We're still spending record amounts on gaming, a year into the pandemic

The PS5 and Switch played key roles in the sales surge.

Aaron Souppouris/Engadget

Video game sales are still smashing records roughly a year after the COVID-19 pandemic led many people to stay indoors. The NPD Group has determined that video game spending in the US surged 18 percent in March 2021 compared to a year earlier, hitting a new record of $5.6 billion. Hardware sales in particular jumped 47 percent to $680 million, breaking a March record that hasn't been touched since 2008 — yes, the heyday of the Wii, PS3 and Xbox 360.

It won't surprise you to hear that new consoles helped fuel the hardware surge, but it wasn't all up to the new models. The PlayStation 5 is the fastest-selling console in US history both in dollars and units, NPD said. However, it wasn't the strongest seller in March — that honor went to the four-year-old Nintendo Switch, which outperformed the PS5 in sheer volume. NPD didn't mention Xbox Series X or S performance.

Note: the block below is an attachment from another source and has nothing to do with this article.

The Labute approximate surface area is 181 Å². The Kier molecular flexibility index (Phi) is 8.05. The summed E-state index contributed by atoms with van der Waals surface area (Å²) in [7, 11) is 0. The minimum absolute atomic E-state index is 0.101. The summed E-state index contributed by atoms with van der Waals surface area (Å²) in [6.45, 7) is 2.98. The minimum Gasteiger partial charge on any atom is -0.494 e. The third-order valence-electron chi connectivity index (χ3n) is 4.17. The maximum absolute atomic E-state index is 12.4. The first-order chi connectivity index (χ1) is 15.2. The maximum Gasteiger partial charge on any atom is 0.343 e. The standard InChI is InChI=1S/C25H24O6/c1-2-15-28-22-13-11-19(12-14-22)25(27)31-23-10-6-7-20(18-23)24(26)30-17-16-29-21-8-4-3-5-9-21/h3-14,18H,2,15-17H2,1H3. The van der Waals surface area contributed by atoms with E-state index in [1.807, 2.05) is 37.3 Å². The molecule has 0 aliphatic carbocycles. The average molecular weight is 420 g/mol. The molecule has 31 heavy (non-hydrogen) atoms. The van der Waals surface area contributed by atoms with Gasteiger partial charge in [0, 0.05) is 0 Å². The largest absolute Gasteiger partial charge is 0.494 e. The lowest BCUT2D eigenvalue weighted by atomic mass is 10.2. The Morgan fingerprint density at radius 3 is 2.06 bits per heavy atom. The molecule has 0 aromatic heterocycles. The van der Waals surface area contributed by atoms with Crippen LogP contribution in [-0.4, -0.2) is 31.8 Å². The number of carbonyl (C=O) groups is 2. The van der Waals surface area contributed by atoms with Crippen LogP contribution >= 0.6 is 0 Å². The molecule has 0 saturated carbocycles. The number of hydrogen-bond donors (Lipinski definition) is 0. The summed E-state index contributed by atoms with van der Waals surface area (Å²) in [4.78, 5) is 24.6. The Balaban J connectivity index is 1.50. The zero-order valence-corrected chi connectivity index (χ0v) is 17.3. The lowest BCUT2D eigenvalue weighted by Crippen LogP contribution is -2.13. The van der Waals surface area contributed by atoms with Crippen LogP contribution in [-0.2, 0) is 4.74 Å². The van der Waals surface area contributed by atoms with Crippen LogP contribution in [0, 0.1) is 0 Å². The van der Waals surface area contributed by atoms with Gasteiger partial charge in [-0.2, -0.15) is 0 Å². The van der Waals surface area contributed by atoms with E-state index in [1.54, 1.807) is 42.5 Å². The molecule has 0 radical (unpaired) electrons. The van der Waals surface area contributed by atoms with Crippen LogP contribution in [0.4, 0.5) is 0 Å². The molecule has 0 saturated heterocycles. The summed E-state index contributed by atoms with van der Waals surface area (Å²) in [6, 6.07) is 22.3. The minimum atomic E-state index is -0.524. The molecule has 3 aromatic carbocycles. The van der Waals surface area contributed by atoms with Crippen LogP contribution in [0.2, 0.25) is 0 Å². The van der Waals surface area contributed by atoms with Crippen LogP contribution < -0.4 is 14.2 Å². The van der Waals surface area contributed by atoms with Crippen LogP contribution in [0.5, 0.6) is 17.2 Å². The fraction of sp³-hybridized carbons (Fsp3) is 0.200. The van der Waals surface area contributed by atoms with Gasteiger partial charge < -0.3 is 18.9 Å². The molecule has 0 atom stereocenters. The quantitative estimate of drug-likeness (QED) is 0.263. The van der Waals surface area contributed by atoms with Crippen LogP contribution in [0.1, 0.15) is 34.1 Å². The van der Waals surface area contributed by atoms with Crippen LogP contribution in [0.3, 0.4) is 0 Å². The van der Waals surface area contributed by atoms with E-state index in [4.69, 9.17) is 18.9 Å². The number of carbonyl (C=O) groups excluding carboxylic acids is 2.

Sony's PS5 DualSense controller led accessory sales in terms of dollars.

The games might offer insight as to why the Switch kept out front despite technically more powerful competition. While it won't surprise you to hear that Call of Duty: Black Ops Cold War topped game sales for March and the quarter, the second most popular game was the Switch-only Monster Hunter Rise. Moreover, Mario Kart 8 Deluxe is still sixth on the list despite launching in April 2017. The Switch has exclusives that keep bringing people in, and it wouldn't be surprising if the combination of a kid-friendly game library and a lower price made it a go-to for parents eager to keep their children entertained.

The PS5 and new Xboxes, meanwhile, are hampered by the combination of short supply and higher prices. They currently appeal most to enthusiasts and early adopters. That should change as shortages ease and prices drop, but you might not see it dethrone the Switch any time soon.